Describing the experience of the Uganda trip is almost as difficult as trying to imagine what it might be like before going.
Uganda is a country that has suffered greatly from the greed of a small few, and the evidence is in plain sight for all to see. There are mountains of garbage towering over the lush grasslands, poverty-stricken slums drenched in urban sewage, and thick clouds of smog polluting the lungs of drivers stuck forever in the ‘jam’. It is hard to understand how a country that produces those greedy few could also bless the world with the smiling, joyous and kind-hearted masses that populate the cities and villages of a truly wonderful part of the world.
One of the themes of the week was the feeling of being a nice kind of tired; tired from walking through the African countryside to visit rural farms, tired from playing sport (and often losing!) on the red Ugandan soil, from early starts clapping with the congregation in mass to journeying cross-country towards the source of the river Nile; every hour had something to offer, meaning that sleep was very low on anyone’s to-do list. There is something very special about feeling physically, emotionally and mentally exhausted after doing something you have valued.
Days were full of handshakes and formal greetings, and most days ended with our students sitting around huge study tables conversing with their Ugandan counterparts. Observing the way our students transformed from timid teenagers on the first day to budding socialites by the end of the week was truly remarkable, topped off with scenes of spontaneous dancing and uproarious laughter that I will remember fondly for years to come.
There were difficult moments, too. The visit to the Namuwongo slum was one of them. The torrent of emotions was powerful and confusing, and we all left that day feeling very sorry, and very grateful. Luckily, we had the chance to visit the charity ‘Hands for Hope’ (https://www.ugandahandsforhope.org/), an organisation run by a few wonderful individuals who had visited the slum in Namuwongo and decided that they would stay and help. The work the charity does there - taking children out of abject poverty and putting them through primary school with 2 precious meals every day - cannot be underestimated in terms of its significance to the people in that area. It should also not be underestimated in terms of the transformative effect it had on our students, each of them leaving Uganda with a stronger appreciation of what it means to be fortunate, and a new understanding of the responsibility that comes with it.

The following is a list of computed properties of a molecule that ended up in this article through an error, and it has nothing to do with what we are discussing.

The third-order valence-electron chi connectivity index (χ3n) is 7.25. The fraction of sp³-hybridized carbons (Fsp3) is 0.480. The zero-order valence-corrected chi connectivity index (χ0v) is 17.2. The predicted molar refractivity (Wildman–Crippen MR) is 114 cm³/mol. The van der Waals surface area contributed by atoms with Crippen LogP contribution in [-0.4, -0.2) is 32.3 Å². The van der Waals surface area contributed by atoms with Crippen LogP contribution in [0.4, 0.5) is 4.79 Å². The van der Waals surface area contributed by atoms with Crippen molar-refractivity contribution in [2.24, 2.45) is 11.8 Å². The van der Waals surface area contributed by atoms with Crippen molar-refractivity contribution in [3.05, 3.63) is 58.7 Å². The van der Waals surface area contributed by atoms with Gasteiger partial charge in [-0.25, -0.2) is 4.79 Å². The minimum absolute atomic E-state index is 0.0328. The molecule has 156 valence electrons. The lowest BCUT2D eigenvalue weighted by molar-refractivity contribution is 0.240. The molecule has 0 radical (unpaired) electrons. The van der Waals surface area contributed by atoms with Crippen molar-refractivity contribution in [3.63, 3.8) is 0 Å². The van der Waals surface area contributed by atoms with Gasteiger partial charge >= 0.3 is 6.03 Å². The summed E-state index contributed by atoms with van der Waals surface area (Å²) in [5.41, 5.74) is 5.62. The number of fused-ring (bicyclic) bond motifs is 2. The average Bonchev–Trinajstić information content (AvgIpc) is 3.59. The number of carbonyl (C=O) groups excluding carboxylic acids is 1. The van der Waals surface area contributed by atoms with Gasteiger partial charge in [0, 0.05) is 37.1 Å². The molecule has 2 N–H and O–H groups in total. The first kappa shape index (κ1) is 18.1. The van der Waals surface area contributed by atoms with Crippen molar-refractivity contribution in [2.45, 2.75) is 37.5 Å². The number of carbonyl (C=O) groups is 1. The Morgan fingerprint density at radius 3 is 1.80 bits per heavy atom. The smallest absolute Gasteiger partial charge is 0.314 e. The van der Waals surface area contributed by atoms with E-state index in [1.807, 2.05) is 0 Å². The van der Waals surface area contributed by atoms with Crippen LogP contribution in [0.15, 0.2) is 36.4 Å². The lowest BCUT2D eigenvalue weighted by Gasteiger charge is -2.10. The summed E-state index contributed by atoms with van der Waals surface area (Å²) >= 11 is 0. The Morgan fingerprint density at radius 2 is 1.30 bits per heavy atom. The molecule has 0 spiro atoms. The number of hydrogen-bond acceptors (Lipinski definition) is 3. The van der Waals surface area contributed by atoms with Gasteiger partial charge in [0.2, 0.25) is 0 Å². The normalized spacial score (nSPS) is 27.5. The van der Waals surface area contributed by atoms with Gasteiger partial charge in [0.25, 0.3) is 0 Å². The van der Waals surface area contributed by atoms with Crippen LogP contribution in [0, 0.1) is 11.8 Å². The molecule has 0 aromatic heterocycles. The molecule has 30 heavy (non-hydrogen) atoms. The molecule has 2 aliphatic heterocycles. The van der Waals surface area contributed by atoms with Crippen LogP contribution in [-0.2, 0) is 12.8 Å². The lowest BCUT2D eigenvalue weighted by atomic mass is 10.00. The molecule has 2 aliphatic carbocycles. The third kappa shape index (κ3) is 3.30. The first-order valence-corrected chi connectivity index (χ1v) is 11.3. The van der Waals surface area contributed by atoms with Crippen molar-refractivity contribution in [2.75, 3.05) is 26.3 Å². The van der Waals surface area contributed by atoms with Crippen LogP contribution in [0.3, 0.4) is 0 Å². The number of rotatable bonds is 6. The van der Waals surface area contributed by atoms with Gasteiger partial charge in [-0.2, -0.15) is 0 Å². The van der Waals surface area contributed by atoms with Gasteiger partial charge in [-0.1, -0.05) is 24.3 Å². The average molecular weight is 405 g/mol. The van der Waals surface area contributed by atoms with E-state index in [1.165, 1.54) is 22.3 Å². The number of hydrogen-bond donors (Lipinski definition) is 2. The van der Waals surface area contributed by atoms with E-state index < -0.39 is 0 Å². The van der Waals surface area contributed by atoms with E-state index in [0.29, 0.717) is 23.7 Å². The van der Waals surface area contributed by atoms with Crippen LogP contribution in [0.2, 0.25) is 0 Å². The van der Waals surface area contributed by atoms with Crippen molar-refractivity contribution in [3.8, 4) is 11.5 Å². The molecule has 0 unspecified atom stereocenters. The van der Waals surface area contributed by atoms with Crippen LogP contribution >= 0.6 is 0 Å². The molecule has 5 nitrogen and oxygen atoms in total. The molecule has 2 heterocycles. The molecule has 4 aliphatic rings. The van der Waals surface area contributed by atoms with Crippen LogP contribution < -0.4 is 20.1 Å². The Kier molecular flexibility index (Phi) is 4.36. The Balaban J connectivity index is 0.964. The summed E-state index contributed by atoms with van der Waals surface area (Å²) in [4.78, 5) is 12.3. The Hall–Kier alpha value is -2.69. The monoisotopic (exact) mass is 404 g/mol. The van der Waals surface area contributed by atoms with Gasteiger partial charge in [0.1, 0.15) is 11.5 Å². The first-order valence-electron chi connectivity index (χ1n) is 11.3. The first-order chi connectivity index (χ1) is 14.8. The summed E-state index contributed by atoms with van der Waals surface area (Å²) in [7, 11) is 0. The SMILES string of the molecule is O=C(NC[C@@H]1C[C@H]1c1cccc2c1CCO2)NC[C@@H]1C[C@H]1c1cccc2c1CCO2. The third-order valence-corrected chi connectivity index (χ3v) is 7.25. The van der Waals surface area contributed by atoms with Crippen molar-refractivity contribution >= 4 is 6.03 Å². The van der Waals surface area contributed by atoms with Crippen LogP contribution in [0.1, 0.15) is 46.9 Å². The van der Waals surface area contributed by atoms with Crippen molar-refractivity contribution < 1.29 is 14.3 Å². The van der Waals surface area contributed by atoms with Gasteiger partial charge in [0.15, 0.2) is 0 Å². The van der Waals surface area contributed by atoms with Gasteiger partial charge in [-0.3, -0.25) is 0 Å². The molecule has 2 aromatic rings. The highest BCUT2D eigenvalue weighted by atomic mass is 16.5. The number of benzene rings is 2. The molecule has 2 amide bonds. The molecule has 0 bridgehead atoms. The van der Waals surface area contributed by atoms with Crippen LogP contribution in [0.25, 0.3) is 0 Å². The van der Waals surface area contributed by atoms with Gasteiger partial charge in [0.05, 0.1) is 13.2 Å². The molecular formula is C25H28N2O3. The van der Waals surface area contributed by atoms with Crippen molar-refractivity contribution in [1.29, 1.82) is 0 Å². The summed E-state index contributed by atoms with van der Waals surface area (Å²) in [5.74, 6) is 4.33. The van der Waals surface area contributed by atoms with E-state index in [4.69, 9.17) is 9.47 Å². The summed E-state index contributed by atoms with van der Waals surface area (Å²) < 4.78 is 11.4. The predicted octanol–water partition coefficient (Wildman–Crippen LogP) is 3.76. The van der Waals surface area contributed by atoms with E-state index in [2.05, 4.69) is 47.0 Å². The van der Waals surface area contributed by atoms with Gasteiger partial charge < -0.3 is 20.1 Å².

Airborne we soar above snowy Alpen peaks,
cross time zones consuming American films
and plunge into red African earth beneath.
Bold sun rises on Nalubaale
Giant and heavy on lapping waters.
Mists clear revealing a bountiful new day.
Raw time itself splits its haemic husk.
Three hours different from home but what's an hour?
Here they bend to whim from dawn till dusk.
Avocado grows to size of melon,
air raid siren signals morning prep,
goats graze on Wembley Stadium.
Colour dances every blink;
green hilltops, red roads, blue skies,
Black cormorants rainbow-inked.
A small pill to prevent
no spell-scrolled amulet.
Dancing new tempos,
silent applause: ssssss,
Mrs T Gooda